Biden-Harris Administration Takes Nationwide Step To Address Assaults On Transit Workers

With assaults on transit workers at an unacceptable level, the Biden-Harris Administration is calling on the nation’s transit agencies to take further action to protect frontline workers.

“The U.S. Department of Transportation’s Federal Transit Administration (FTA) recently published a proposed General Directive on required actions regarding assaults on transit workers in the Federal Register that will allow it to better assess and address the risk frontline transit workers face,” according to a press release.

FTA encourages members of the public, transit agencies, and other interested parties to submit comments on the proposed General Directive, which will be open for 60 days until Feb. 20, 2024.

“Everyone deserves a safe workplace, including and especially the frontline transit workers who keep our nation moving,” U.S. Transportation Secretary Pete Buttigieg said. “Assaults on transit workers are unacceptable, and I look forward to working with leaders across the transit industry on ways to further enhance the safety of these essential workers.”

From 2008 to 2021, the National Transit Database documented an average of 241 reportable assault events on transit workers. These included 192 assaults per year occurring in or on transit vehicles, 44 per year in transit facilities, and five per year in non-public locations, such as maintenance shops and yards.

“Each day, transit workers nationwide are responsible for moving millions of Americans to their jobs, schools, and other daily activities, and we must ensure that their safety remains a top priority,” FTA Administrator Nuria Fernandez said. “This proposed General Directive is part of FTA’s ongoing comprehensive efforts to improve transit worker safety.”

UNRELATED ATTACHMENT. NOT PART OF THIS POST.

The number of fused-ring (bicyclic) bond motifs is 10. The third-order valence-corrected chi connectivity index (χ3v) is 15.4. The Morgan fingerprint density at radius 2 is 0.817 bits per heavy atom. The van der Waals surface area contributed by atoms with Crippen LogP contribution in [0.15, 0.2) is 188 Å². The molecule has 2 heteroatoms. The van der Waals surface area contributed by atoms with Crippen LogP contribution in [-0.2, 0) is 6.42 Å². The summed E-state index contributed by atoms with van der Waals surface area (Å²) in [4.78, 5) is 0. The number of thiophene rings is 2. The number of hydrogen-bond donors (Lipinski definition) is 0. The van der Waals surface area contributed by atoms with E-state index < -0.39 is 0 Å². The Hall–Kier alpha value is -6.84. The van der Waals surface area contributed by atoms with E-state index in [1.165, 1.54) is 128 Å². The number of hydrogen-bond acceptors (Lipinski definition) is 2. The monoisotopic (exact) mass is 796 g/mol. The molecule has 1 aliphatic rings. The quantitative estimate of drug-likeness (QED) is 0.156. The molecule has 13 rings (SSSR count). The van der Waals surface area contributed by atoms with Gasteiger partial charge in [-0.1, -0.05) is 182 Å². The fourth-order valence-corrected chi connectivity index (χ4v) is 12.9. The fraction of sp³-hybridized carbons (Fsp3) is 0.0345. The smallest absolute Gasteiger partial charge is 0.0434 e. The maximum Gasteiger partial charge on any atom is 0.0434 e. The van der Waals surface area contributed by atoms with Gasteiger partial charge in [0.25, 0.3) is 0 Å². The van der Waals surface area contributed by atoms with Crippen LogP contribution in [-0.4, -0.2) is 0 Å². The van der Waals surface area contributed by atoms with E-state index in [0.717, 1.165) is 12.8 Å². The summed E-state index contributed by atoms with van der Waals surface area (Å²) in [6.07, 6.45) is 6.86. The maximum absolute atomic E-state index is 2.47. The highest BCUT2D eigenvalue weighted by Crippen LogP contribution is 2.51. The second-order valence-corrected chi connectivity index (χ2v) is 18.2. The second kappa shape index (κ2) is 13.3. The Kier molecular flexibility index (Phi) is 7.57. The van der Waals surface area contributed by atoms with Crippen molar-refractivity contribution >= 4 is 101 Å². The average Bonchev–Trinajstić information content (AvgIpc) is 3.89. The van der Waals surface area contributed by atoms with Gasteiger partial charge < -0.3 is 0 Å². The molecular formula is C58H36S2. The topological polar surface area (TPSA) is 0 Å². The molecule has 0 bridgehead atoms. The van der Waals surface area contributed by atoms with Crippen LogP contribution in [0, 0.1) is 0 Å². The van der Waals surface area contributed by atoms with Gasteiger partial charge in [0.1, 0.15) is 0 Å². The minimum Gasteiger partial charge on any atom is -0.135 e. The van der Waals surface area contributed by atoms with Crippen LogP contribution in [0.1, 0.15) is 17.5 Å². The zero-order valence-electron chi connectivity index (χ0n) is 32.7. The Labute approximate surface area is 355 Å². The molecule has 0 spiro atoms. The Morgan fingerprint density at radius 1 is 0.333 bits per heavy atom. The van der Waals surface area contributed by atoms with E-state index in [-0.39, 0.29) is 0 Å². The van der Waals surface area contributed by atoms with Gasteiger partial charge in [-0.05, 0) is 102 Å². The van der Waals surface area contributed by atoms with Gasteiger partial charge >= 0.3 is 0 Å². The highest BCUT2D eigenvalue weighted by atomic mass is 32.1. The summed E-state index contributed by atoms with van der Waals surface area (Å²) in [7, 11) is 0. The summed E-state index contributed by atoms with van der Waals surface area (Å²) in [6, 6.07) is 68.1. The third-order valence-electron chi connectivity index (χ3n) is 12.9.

“The General Directive proposes that transit agencies subject to the Public Transportation Agency Safety Plans (PTASP) regulation be required to conduct a safety risk assessment related to assaults on transit workers on the public transportation system they operate, using the Safety Management System (SMS) processes outlined in their Agency Safety Plan. The proposed General Directive also requires each transit agency to identify safety risk mitigations or strategies necessary to improve transit worker safety based on its safety risk assessment. For transit agencies serving a large, urbanized area, a safety committee, made up of equal parts management and transit labor representatives, is ultimately responsible for identifying and recommending these safety risk mitigations,” the release added. “Finally, the proposed General Directive requires each transit agency to provide information to FTA on how it is assessing, mitigating, and monitoring the safety risk associated with assaults on transit workers within 60 days of issuance of the final General Directive.”

For technical assistance resources to support safety risk assessment for assaults on transit workers, visit Using SMS to Protect Transit Workers from Assaults.

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